you’ll call upon the hills to cover
you and your children where you lie
and weep, who reap what others sow.


* * *

I wrote this for my friend Kathryn, who needed a text with a specific metre in a bit of a hurry. It’s part of her Stations of the Cross, which was premièred in St Machar’s Cathedral by the University of Aberdeen Chapel Choir last month. She’ll be putting sheet music online once she’s got her PhD out of the way.

It’s more or less a paraphrase of Luke 23: 28-30.


#indiechallenge – Go The Way Your Blood Beats (Michael Amherst)


The blurb

Using bisexuality as a frame, Go the Way Your Blood Beats questions the division of sexuality into straight and gay, in a timely exploration of the complex histories and psychologies of human desire.

A challenge to the idea that sexuality can either ever be fully known or neatly categorised, it is a meditation on desire’s unknowability. Interwoven with anonymous addresses to past loves – the sex of whom remain obscure – the book demonstrates the universalism of human desire.

Part essay, part memoir, part love letter, Go the Way Your Blood Beats asks us to see desire and sexuality as analogous with art – a mysterious, creative force.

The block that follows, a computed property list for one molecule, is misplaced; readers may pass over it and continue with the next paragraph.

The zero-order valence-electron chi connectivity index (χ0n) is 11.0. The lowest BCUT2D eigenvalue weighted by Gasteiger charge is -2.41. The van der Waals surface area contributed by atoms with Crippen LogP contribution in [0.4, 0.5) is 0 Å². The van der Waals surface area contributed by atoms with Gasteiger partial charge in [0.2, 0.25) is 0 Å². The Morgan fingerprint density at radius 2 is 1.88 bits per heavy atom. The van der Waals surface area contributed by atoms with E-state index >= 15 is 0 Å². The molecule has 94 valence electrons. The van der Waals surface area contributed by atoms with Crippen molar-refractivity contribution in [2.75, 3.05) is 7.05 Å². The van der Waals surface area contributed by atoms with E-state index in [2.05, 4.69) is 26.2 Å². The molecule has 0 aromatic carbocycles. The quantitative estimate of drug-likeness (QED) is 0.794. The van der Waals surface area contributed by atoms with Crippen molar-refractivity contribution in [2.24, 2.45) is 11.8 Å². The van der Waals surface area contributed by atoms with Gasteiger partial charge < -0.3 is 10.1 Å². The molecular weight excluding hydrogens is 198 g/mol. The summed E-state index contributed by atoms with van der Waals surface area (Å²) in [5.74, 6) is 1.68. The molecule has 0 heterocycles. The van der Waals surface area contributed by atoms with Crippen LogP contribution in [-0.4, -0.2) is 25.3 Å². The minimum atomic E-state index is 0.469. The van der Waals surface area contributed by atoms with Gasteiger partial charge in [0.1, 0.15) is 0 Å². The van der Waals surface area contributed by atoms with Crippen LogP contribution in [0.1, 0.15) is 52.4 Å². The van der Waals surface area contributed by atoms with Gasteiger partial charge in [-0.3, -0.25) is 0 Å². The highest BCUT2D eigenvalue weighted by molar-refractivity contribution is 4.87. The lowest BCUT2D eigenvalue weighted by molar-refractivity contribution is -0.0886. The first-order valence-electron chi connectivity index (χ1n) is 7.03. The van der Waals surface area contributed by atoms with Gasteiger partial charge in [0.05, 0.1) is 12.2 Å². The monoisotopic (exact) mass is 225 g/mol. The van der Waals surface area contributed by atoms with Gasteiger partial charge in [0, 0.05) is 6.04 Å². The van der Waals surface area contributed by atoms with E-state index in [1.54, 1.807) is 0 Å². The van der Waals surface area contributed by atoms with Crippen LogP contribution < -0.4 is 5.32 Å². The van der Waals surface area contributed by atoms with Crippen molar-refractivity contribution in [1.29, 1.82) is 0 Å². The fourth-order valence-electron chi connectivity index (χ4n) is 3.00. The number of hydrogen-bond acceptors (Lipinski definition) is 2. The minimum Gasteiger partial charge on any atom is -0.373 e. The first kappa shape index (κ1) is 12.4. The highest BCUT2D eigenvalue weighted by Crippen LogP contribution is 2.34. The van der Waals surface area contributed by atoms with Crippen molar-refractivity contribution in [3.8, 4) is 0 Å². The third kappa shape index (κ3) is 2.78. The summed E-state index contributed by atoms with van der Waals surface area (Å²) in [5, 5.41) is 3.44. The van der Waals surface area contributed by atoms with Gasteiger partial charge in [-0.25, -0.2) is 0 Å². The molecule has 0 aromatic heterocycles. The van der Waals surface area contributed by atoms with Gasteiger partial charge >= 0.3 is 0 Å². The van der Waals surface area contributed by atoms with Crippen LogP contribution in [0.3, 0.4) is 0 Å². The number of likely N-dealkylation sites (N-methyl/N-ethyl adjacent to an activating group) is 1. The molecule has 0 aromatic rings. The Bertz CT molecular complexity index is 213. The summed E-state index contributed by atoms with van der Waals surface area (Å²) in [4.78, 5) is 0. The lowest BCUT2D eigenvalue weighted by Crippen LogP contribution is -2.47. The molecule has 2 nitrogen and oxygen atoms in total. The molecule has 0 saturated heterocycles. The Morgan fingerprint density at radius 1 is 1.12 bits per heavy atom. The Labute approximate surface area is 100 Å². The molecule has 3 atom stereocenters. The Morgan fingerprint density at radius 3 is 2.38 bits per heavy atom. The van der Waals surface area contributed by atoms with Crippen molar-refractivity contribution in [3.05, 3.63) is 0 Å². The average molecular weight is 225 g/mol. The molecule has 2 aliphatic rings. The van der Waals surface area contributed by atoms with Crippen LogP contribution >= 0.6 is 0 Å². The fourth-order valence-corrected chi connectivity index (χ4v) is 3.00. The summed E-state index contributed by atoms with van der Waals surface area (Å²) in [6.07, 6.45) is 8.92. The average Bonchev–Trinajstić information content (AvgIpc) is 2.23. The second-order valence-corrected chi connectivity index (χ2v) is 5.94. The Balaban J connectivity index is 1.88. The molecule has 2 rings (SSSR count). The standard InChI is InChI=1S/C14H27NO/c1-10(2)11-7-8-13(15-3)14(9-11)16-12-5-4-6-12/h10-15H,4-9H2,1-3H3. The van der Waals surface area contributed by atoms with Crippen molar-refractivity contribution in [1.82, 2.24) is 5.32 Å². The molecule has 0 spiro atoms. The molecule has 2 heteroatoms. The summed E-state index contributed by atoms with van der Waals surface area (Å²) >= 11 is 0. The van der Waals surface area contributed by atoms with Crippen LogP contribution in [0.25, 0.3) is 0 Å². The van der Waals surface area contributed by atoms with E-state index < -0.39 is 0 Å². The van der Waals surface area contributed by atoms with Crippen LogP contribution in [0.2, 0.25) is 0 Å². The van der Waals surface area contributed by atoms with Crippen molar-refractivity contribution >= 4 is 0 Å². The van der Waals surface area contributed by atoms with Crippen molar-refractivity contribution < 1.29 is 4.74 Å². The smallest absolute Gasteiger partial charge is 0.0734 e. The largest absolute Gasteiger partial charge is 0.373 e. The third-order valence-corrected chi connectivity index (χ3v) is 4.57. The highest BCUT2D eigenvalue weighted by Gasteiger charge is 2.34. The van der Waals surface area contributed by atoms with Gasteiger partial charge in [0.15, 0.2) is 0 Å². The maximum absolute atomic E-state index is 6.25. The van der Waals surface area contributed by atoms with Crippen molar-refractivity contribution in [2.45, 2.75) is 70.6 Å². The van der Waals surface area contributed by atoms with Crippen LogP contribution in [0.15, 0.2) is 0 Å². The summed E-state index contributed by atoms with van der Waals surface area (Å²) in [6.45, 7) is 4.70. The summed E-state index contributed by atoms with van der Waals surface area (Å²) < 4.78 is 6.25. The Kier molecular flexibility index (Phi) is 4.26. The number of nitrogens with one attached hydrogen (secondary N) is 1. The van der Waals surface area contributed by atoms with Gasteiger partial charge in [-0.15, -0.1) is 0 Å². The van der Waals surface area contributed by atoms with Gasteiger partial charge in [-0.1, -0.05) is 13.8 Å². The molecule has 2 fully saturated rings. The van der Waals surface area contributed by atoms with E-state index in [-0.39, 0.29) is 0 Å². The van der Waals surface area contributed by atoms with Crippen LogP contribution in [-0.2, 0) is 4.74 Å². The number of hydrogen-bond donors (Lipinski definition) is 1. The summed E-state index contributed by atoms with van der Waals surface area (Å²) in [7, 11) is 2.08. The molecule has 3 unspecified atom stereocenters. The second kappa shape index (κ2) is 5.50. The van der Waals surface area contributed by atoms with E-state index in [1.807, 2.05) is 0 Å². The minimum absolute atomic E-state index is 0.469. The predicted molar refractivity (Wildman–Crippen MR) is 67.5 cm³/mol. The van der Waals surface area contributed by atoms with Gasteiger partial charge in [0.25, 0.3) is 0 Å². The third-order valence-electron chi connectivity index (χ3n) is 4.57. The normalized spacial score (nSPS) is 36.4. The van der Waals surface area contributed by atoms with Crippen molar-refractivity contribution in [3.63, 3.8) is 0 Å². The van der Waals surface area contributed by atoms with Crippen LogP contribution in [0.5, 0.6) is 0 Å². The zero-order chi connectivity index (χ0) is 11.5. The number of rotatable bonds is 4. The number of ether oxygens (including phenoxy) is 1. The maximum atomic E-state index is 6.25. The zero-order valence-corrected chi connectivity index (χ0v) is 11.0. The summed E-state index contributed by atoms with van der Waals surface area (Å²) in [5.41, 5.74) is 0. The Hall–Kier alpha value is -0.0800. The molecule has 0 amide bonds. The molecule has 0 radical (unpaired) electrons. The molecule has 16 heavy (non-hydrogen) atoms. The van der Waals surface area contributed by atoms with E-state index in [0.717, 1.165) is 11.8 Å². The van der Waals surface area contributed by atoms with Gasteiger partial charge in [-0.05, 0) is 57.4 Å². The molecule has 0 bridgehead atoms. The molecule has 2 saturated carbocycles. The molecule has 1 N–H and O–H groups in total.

The author

Michael Amherst is a writer of fiction and non-fiction. His work has been published internationally, including in the Guardian, New Statesman, the Spectator, The White Review and Contrappasso magazine. He is currently a PhD candidate at Birkbeck, University of London.

The publisher

Repeater Books – I quote from its website – is dedicated to the creation of a new reality. The landscape of twenty-first-century arts and letters is faded and inert, riven by fashionable cynicism, egotistical self-reference and a nostalgia for the recent past. Repeater intends to add its voice to those movements that wish to enter history and assert control over its currents, gathering together scattered and isolated voices with those who have already called for an escape from Capitalist Realism.

It’s an imprint of Watkins Media, which was set up in the 1890s to fill the mysticism and occultism niche.

The bookshop

This is another one from the wonderful Gay’s The Word.

The bingo card